Luckily, that doesn’t mean you can’t still immerse yourself in the language from the comfort of your home. Surround yourself with the Russian language at every possible opportunity. Change your cell phone language to Russian. Watch Russian TV and movies.
The more you can infuse your day-t0-day life with the Russian language, the more likely you are to enjoy fast learning results.
Don’t expect too much too soon.
There’s nothing quite as demotivating as not progressing as quickly as you feel like you should. That’s why it’s important to set realistic expectations.
While you can aim for rapid progress, don’t expect too much too soon. You can’t become fluent overnight. However, you can build up skills every day that’ll lead to fluency in the future.
Learning any language takes time. Celebrate your accomplishments, but don’t be disappointed if you’re not seeing the immediate progress you’d hoped for.
Use the right resources.
Throughout this post, we list many resources that’ll help you learn Russian. But if you really want to learn Russian fast, here are two to get you started:
Duolingo is one of the most popular language-learning apps available, and it’s no wonder why. This free app packs a powerful learning punch that you can enjoy in just five minutes a day.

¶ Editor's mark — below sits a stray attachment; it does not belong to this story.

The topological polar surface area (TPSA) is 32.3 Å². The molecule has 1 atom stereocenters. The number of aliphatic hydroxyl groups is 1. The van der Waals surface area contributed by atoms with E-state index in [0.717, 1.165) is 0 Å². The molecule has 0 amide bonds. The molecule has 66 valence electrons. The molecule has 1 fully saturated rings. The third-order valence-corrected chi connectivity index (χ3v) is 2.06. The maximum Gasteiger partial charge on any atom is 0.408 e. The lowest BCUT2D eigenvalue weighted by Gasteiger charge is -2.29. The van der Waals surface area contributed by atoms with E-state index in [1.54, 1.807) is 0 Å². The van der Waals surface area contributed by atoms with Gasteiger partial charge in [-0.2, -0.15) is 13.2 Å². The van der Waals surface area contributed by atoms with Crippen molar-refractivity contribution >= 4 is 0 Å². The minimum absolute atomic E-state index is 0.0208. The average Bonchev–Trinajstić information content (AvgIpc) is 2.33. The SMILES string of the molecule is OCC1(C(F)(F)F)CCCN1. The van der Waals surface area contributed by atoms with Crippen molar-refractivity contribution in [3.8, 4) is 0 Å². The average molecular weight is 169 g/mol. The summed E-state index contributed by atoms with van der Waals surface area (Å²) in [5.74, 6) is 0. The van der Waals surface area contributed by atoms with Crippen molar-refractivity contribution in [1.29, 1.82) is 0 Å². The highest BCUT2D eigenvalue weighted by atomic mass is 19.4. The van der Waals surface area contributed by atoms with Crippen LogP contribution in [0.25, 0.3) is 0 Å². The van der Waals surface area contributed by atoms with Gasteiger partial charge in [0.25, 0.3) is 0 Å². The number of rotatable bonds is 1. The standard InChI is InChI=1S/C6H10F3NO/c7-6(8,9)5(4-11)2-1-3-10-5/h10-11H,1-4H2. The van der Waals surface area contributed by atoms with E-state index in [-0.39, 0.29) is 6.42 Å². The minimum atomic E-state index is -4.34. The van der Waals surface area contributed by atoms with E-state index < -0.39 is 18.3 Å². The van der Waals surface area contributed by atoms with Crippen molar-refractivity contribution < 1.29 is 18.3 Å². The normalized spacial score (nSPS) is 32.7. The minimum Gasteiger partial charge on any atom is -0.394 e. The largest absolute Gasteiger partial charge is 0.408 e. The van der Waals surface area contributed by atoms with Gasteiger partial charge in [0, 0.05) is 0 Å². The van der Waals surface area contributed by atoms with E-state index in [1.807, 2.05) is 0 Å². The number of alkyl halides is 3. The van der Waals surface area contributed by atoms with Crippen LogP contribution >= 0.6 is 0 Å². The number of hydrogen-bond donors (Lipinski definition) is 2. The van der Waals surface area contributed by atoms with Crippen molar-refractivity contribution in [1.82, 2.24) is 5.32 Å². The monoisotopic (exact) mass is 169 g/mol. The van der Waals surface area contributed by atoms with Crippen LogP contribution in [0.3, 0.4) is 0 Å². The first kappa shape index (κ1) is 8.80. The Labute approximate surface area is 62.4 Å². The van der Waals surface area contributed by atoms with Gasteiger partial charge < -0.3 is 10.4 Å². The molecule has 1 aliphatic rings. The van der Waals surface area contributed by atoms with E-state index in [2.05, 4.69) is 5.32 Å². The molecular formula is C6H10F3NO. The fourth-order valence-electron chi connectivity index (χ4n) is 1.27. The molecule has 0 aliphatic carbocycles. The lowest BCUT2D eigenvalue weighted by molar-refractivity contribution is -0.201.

The program uses a variety of interactive activities to introduce and reinforce words through use. These exercises will help you see how words might be used in different contexts, as well as help you practice reading, writing, speaking and listening.
Since you can use the Duolingo app for just five minutes at a time, it’s also a great tool for spacing out your Russian study throughout the day for quick, convenient progress.
Babbel aims to help you become conversational quickly, so it’s a good choice for students seeking rapid progress.
To help you improve your conversational skills, Babbel focuses on lessons that feature realistic real-world conversations voiced by native speakers.
The app also offers curated review sessions to go over what you’ve already learned, thereby reinforcing it.
Babbel’s lessons are 10-15 minutes long, so you’ll still be able to fit in a couple of lessons a day for faster progress.
Learn Russian: The Ultimate Guide for Beginners
Now that you know both how to guide your own self-learning and how to speed things along when necessary, let’s dive into the meat of things: How to Learn Russian.